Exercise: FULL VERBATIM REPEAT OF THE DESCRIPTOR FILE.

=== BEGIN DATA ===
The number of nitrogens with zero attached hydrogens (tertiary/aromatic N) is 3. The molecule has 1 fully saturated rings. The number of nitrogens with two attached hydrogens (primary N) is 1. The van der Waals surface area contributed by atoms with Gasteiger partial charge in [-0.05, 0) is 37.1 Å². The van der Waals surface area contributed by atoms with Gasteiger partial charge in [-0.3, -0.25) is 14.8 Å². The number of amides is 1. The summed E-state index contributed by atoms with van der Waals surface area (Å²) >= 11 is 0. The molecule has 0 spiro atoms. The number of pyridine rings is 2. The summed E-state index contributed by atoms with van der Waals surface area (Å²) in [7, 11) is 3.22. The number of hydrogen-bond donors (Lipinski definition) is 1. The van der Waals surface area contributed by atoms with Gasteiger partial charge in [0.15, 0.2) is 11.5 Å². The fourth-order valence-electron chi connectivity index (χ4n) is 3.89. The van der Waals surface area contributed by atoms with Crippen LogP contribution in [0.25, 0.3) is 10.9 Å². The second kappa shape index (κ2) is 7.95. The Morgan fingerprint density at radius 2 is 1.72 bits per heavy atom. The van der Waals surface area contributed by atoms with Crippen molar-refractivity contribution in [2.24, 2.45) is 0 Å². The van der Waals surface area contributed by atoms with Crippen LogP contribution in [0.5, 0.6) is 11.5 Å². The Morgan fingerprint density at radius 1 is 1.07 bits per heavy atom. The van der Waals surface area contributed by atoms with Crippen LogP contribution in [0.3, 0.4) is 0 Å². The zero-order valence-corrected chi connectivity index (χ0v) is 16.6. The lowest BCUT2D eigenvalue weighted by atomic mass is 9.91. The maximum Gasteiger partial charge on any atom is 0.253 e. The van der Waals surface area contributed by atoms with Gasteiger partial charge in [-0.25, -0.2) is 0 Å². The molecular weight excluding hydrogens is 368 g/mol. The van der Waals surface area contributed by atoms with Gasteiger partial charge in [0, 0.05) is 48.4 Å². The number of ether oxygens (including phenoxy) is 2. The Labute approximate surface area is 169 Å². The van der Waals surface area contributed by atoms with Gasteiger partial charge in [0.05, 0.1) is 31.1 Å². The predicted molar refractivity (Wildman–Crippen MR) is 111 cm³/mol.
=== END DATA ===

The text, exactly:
The number of nitrogens with zero attached hydrogens (tertiary/aromatic N) is 3. The molecule has 1 fully saturated rings. The number of nitrogens with two attached hydrogens (primary N) is 1. The van der Waals surface area contributed by atoms with Gasteiger partial charge in [-0.05, 0) is 37.1 Å². The van der Waals surface area contributed by atoms with Gasteiger partial charge in [-0.3, -0.25) is 14.8 Å². The number of amides is 1. The summed E-state index contributed by atoms with van der Waals surface area (Å²) >= 11 is 0. The molecule has 0 spiro atoms. The number of pyridine rings is 2. The summed E-state index contributed by atoms with van der Waals surface area (Å²) in [7, 11) is 3.22. The number of hydrogen-bond donors (Lipinski definition) is 1. The van der Waals surface area contributed by atoms with Gasteiger partial charge in [0.15, 0.2) is 11.5 Å². The fourth-order valence-electron chi connectivity index (χ4n) is 3.89. The van der Waals surface area contributed by atoms with Crippen LogP contribution in [0.25, 0.3) is 10.9 Å². The second kappa shape index (κ2) is 7.95. The Morgan fingerprint density at radius 2 is 1.72 bits per heavy atom. The van der Waals surface area contributed by atoms with Crippen molar-refractivity contribution in [2.24, 2.45) is 0 Å². The van der Waals surface area contributed by atoms with Crippen LogP contribution in [0.5, 0.6) is 11.5 Å². The Morgan fingerprint density at radius 1 is 1.07 bits per heavy atom. The van der Waals surface area contributed by atoms with Crippen LogP contribution in [0.3, 0.4) is 0 Å². The zero-order valence-corrected chi connectivity index (χ0v) is 16.6. The lowest BCUT2D eigenvalue weighted by atomic mass is 9.91. The maximum Gasteiger partial charge on any atom is 0.253 e. The van der Waals surface area contributed by atoms with Gasteiger partial charge in [-0.25, -0.2) is 0 Å². The molecular weight excluding hydrogens is 368 g/mol. The van der Waals surface area contributed by atoms with Gasteiger partial charge in [0, 0.05) is 48.4 Å². The number of ether oxygens (including phenoxy) is 2. The Labute approximate surface area is 169 Å². The van der Waals surface area contributed by atoms with Gasteiger partial charge in [0.05, 0.1) is 31.1 Å². The predicted molar refractivity (Wildman–Crippen MR) is 111 cm³/mol.